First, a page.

You most certainly can. From your tutorial, ord (colours.red) returns 0. In Turing, colours are represented by integers. So in this case, colours.red = 0 = white. Well that's no good. But it is easily fixed by rearranging your colours enumerated type to get the order correct. In fact, it wouldn't surprise me if the 'constants' like "green" and "brightblue" actually come from an export unqualified* enumerated type.

* Export unqualified means that you do no not have to reference the container, but rather just the item. For example, you can type "green" rather than "colours.green", if colours is the enumerated type.

This is great theory, but it needs some examples. Where can we use enumerated types?

One example i with arrays. Enumerated types can be used in conjunction with arrays to almost create a hash, which is like an array except elements are referenced by a key which could be any value including strings, rather than ordered integers. Enumerated types with arrays let us reference elements of the array like this:
 code: type equip : enum (weapon, shield, helmet, armour) var my_equipment : array 0 .. 3 of string := init ("Sword", "Buckler", "Padded Leather Cap", "Chain Mail") put my_equipment (equip.armour)

output wrote:

Chain Mail

Untested.

This means we don't have to remember that armour was the fourth element of the array, indexed with a 3. Using "equip.armour" makes our code a heck of a lot more understandable.

SuperFreak82 wrote:

So if you wish to find out what position the element is truly in just add 1 to the ordinal value to give you that elements position in the enumerated type.

Yes. That will tell you the position in terms of "This is the fourth element". However, Adding one no longer tells you the index, obviously. There is a good reason the index starts at zero. A lot of languages use 0 as the starting index for arrays (and other things). Since Turing allows us to choose the lower bounds of our array, we can choose 0 as the lower bounds to be consistent with this enum behaviour and with other languages.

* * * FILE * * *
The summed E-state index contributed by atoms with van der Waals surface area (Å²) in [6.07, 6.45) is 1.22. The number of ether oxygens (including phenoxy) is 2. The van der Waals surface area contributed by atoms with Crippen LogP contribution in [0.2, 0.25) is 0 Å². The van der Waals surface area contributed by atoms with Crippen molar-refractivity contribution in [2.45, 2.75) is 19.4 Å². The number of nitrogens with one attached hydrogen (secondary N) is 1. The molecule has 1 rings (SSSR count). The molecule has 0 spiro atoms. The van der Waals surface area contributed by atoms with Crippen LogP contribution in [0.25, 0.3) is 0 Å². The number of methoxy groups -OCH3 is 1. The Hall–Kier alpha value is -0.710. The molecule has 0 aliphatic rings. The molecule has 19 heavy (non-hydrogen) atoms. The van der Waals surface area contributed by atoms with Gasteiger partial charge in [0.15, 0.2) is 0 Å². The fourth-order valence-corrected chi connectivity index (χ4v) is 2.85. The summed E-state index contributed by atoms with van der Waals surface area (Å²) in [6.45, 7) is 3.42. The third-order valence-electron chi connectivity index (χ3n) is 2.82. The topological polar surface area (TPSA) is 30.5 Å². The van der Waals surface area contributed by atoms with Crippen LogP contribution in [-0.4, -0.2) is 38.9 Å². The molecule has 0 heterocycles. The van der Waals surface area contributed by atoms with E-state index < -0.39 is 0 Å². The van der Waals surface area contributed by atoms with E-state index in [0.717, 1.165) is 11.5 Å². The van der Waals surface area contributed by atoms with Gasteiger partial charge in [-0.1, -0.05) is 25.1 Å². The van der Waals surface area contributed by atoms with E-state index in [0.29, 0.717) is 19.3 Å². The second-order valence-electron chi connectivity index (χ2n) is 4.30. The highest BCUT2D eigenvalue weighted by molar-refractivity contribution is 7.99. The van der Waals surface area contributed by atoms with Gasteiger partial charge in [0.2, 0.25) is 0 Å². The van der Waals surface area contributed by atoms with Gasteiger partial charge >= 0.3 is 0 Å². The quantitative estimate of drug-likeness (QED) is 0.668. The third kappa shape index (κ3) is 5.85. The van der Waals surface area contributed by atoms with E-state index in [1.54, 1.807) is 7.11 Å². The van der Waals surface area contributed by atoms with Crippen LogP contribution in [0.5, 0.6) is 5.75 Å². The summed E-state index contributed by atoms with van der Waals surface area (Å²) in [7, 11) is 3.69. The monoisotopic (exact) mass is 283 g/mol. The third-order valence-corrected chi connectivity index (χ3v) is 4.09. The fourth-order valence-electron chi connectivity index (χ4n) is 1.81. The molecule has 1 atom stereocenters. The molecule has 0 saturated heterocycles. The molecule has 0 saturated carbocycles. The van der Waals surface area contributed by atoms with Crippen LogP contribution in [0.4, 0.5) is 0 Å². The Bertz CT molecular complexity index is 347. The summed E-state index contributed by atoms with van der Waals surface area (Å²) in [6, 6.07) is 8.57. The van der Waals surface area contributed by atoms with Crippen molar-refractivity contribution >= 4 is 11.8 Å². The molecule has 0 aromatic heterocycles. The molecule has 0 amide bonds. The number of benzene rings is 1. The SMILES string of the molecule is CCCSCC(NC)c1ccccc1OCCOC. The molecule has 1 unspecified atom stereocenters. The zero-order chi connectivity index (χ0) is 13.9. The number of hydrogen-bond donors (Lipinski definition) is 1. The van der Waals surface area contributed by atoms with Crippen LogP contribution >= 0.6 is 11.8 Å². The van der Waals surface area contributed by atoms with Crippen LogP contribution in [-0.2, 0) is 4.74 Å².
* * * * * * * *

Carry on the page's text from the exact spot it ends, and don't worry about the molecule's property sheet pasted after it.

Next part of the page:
+200 BITS as promised. More to come if you work these points into your tutorial.
TheOneTrueGod

Posted: Tue Jun 20, 2006 7:26 pm   Post subject: (No subject)

Nice tutorial. I've been using enumerated types for a little while now, and I can say that this would have been really helpful back when I started trying to learn them.

And yah, Cervantes, your code won't work

 code: put my_equipment (equip.armour) %Should be put my_equipment (ord(equip.armour))

Is there any way to define an enumerated type (or any type for that matter) as export unqualified?[/code]
Cervantes

Posted: Tue Jun 20, 2006 7:34 pm   Post subject: (No subject)

TheOneTrueGod wrote:

And yah, Cervantes, your code won't work

 code: put my_equipment (equip.armour) %Should be put my_equipment (ord(equip.armour))

Whups. Thanks for pointing that out. +15 bits to you.

TheOneTrueGod wrote:

Is there any way to define an enumerated type (or any type for that matter) as export unqualified?[/code]

You don't define things as export unqualified. You can define things as pervasive, but that's a different story. Rather, you export things as export unqualified.

I'm not sure of the syntax for exporting something as export unqualified only, but I know that to export something as both pervasive and export unqualified, you do:
 code: export *.~foo

Where the * means pervasive. You might want to try
 code: export ~foo

or
 code: export .~foo

to export foo as export unqualified.
TheOneTrueGod

Posted: Tue Jun 20, 2006 7:44 pm   Post subject: (No subject)

Well, I tried it, and it works
 code: module math     export ~.Distance     function Distance (x1, y1, x2, y2 : real) : real         result ((x2 - x1) * (x2 - x1) + (y2 - y1) * (y2 - y1)) ** 0.5     end Distance end math put Distance (100, 100, 200, 100)

(Its ~.foo)

Thanks Cervantes.
Clayton

Posted: Tue Jun 20, 2006 8:27 pm   Post subject: (No subject)

Thank you Cervantes for the bits the changes that you have suggested have been included (is that what you wanted? you will have to read through to check ) I hope people will learn from this
Tony

Posted: Tue Jun 20, 2006 9:59 pm   Post subject: (No subject)

Quote:

So if you wish to find out what position the element is truly in just add 1 to the ordinal value to give you that elements position in the enumerated type.

you should mention 0-index, instead of "add a magic constant to make this work"

It's an impressive tutorial, additional +100Bits
Tony's programming blog. DWITE - a programming contest.
wtd

Posted: Wed Dec 06, 2006 3:47 am   Post subject: (No subject)

Sorry for necro-posting, but is it possible to write code like the following, in order to avoid the necessity to actually specify the bounds of the array?

 code: type equip : enum (weapon, shield, helmet, armour) var my_equipment : array equip of string := init ("Sword", "Buckler", "Padded Leather Cap", "Chain Mail") put my_equipment (equip.armour)

[Gandalf]

Posted: Wed Dec 06, 2006 3:55 am   Post subject: (No subject)

Yes it most certainly is. Very nice.
Clayton

Posted: Wed Dec 06, 2006 8:44 am   Post subject: (No subject)

very fancy wtd, this shall be worked into the tutorial
Tyr_God_Of_War

Posted: Fri Mar 27, 2009 1:23 pm   Post subject: Re: [Tutorial]Enum - Enumerated Types

 Turing: type equipped : enum (armour, weapon, boots, shield) var items : array equipped of string := init ("steel plating","longsword","elvenskin boots","gold shield") put items(equipped.shield)

"Array (key type) of (whats in the array)" works too.